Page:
After t he initia l loca l owners were through with them, they filtered down to a less cashed-up and younger crowd, who discovered t here was a fair bit of performance potentia l locked away in both t he turbo and t he V8s. Inev itably a number of them got fat rubber and lowered suspension and went play-racing. Given the tough mechanicals, it was a cheap way to have some fun.
As for t his example, I went look ing for an unmolested one, if such a t hing still ex isted. And it did. Hidden up on the Gold Coast in Queensland was Di, who was retiring and selling her daily drive. It had been replaced with a new Lexus. The Soarer had big miles – 355,000k m – but there was ev idence it had been maintained and it came with a roadworthy cert. As resident workshop bloke Morley says, t hat Lexus V8 is a million kay powerplant if looked after, so mileage wasn’t necessarily a big issue.
“PRICED AT $3250, IT DIDN’T EXACTLY REPRESENT THE FINANCIAL RISK OF THE CENTURY”
Priced at $ 3250, it didn’t exact ly represent t he f inancia l risk of t he centur y. Now t he easiest thing would have been to pop it on a truck and send it down to Melbourne, but where’s the fun in that? Nope, spouse Ms M snr and I jumped a bomber to Qld and drove back, v ia t he Newell, dropping in on friends in Moree and Canberra a long the way.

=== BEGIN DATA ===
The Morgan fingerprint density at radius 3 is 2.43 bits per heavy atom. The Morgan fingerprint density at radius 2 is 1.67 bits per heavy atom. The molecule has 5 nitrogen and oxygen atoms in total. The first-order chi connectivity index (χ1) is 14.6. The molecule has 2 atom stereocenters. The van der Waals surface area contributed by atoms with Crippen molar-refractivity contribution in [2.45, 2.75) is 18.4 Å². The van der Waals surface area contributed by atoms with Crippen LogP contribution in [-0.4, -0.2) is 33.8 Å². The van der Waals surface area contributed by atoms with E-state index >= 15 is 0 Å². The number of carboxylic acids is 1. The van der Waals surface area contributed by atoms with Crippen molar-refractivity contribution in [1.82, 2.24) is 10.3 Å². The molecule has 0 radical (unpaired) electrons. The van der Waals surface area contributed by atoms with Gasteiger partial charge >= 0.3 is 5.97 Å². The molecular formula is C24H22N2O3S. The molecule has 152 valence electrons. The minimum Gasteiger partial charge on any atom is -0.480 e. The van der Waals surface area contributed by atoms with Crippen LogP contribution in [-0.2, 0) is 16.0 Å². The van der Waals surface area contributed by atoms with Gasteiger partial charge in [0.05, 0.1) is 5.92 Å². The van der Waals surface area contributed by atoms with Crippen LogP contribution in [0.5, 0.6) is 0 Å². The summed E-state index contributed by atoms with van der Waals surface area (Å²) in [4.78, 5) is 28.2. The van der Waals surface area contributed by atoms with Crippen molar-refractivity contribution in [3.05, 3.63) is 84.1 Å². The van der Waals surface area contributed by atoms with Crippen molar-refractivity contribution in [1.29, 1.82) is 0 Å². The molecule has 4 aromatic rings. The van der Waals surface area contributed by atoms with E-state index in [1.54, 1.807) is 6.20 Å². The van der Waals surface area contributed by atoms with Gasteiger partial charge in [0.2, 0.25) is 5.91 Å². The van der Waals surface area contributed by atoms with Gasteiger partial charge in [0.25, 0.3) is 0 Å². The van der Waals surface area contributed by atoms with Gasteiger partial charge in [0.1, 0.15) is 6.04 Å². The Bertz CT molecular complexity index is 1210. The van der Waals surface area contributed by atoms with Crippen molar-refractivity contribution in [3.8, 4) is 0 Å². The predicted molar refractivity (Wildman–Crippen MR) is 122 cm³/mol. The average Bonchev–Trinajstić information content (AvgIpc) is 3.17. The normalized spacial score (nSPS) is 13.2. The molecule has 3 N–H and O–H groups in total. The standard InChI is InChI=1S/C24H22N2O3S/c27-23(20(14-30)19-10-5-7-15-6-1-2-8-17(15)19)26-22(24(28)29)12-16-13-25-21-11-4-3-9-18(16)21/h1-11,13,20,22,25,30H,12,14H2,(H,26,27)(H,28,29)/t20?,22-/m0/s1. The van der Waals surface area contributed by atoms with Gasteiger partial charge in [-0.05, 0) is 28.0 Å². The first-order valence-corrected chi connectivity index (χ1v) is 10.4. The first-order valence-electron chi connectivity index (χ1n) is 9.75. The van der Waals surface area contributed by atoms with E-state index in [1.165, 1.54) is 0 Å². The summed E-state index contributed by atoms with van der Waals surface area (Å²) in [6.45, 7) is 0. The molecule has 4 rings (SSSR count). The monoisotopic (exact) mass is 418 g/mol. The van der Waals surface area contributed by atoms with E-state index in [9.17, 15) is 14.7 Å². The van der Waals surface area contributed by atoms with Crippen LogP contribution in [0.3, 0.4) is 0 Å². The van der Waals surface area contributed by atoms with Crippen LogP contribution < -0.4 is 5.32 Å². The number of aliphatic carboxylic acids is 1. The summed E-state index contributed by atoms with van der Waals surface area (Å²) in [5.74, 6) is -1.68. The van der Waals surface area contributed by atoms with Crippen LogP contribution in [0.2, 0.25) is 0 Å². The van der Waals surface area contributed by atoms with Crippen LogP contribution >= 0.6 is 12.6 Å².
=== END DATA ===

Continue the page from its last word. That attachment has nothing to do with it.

(This was my second trip in a week down t he Newell, as t he Friday before I’d f low n up to collect a motorcycle I’d bought in Brisbane and ride t hat back. It’s a ll part of a cunning plant to empty Queensland of vehicles, one at a time…)
In the mad rush to meet the plane, I’d forgotten to bother wit h travelling tools, or even t he litt le lit hium jump sta rter batter y I often ta ke if we’re going somewhere. Not to worr y. The Lexus/Soarer/whatever turned out to be a gem.
With around 190kW (250hp) of power claimed for the V8 and somewhere in the v icinit y of 1600kg to push a long, it qualif ies as lively rat her t han seriously fast. The good news in t his case was t he engine feels crisp and the oil consumption across a 2000km trip was negligible. Fuel burn is about 10lt/100 on the highway, but seems to be a fair bit steeper around tow n. No complaints wit h t he tra nsmission, ot her t han it feels like a ser v ice is probably due as it can ta ke a second of t wo to engage drive.